|閱讀與文學|來讀讀 sonnet:大英帝國最偉大劇作家威廉莎士比亞 451 歲生忌日紀念

“If my slight muse do please these curious days, The pain be mine, but thine shall be the praise.” – Sonnet 38

來寫給覺得活在現在的學生們很幸福因為手指一動就可以接上世界看遍經歷卻又實實在在覺得活在好幾百年前的任何一個世紀其實也非常寫意沒有互聯網也春風得意只是不夠喜歡現在這年代這世紀的自己。

隨同 St George’s Day 也就是 England’s greatest playwright, William Shakespeare 的 451 歲生/忌日,順道貼上兩張做得不錯的 infographic,十個最強 insults 以及五十個 popular phrases。

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Top 10 best Shakespearean insults

by theguardian

  1. Hermia calls Helena a “painted maypole” – presumably because she is tall, thin, and wears a lot of makeup in A Midsummer Night’s Dream.

  2. Maria calls Malvolio “a time-pleaser, an affectioned ass” – a follower of fashion and a pretentious idiot in Twelfth Night.

  3. The Welsh Captain describes Pistol as a “rascally, scald [scabby], beggarly, lousy, pragging [show-off] knave” in Henry 5.

  4. Sebastian calls the Boatswain a “bawling, blasphemous, incharitable dog” in The Tempest.

  5. Kent says Oswald is a “knave, beggar, coward, pander [pimp], and the son and heir of a mongrel bitch” in King Lear.

  6. Antonio describes Claudio and Don Pedro as “scambling, outfacing, fashion-monging boys” – quarrelsome, bluffing, and dandified in Much Ado About Nothing.

  7. Sir Toby calls Sir Andrew “an ass-head, and a coxcomb, and a knave, a thin-faced knave, a gull!” – a simpleton in Twelfth Night.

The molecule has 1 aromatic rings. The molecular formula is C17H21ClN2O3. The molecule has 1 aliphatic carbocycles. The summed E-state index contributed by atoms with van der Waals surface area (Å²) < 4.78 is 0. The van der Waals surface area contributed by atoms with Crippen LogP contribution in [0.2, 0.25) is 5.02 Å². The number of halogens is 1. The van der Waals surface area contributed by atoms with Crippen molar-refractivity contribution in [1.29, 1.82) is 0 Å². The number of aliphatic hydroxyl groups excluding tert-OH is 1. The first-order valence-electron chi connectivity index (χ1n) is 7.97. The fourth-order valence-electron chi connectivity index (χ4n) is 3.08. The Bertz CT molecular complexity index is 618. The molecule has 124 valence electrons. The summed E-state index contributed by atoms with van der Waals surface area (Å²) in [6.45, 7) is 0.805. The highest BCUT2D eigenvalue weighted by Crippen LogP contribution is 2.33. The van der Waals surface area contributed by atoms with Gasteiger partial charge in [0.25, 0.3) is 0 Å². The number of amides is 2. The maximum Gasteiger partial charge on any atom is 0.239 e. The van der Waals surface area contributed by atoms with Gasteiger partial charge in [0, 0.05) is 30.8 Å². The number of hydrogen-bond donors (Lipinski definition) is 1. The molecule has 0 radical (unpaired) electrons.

8. Kent describes Oswald as a “base foot-ball player” – a game of the gutter that nobles would never dream of playing in King Lear.

  9. Prince Hal calls Falstaff a “whoreson impudent embossed rascal” – literally, the son of a prostitute, and moreover one who’s swollen or bulging out, like a boil in Henry IV Part 1.

  10. Doll harangues the Beadle who is about to arrest her: “thou damned tripe-visaged rascal … thou paper-faced villain” in Henry IV Part 2.

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50 popular phrases

by independentUK
  • “Fancy-free” – A Midsummer Night’s Dream

  • “Lie low” – Much Ado About Nothing

  • “Send packing” – Henry IV

  • “Foregone conclusion” – Othello

  • “A sorry sight” – Macbeth

  • “For goodness sake” – Henry VIII

  • “Good riddance” – The Merchant of Venice

  • “Neither here not there” – Othello

  • “Mum’s the word” – Henry VI, Part II

  • “What’s done is done” – Macbeth

  • “Eaten out of house and home” – Henry IV, Part II

  • “Rant” – Hamlet

  • “Knock knock! Who’s there?” – Macbeth

  • “With bated breath” – The Merchant of Venice

  • “A wild goose chase” – Romeo and Juliet

  • “Assassination” – Macbeth

  • “Too much of a good thing” – As You Like It

  • “A heart of gold” – Henry V

  • “Such stuff as dreams are made on” – The Tempest

  • “Fashionable” – Troilus and Cressida

  • “Puking” – As You Like It

  • “Dead as a doornail” – Henry VI, Part II

  • “Not slept one wink” – Cymbeline

  • “The world’s mine oyster” – The Merry Wives of Windsor

  • “Obscene” – Love’s Labour’s Lost

  • “Bedazzled” – The Taming of the Shrew

  • “In stitches” – Twelfth Night

  • “Addiction” – Othello

  • “Faint-hearted” – Henry VI, Part I

  • “One fell swoop” – Macbeth

  • “Vanish into thin air” – Othello

  • “Swagger” – Henry V

  • “Own flesh and blood” – Hamlet

  • “Zany” – Love’s Labour’s Lost

  • “Give the devil his due” – Henry IV, Part I

  • “There’s method in my madness” – Hamlet

  • “Salad days” – Antony and Cleopatra

  • “Spotless reputation” – Richard II

  • “Full circle” – King Lear

  • “All of a sudden” – The Taming of the Shrew

  • “Come what, come may” – Macbeth

延伸閱讀:9 Shakespeare innuendoes you should have been embarrassed to read in English class by vox.

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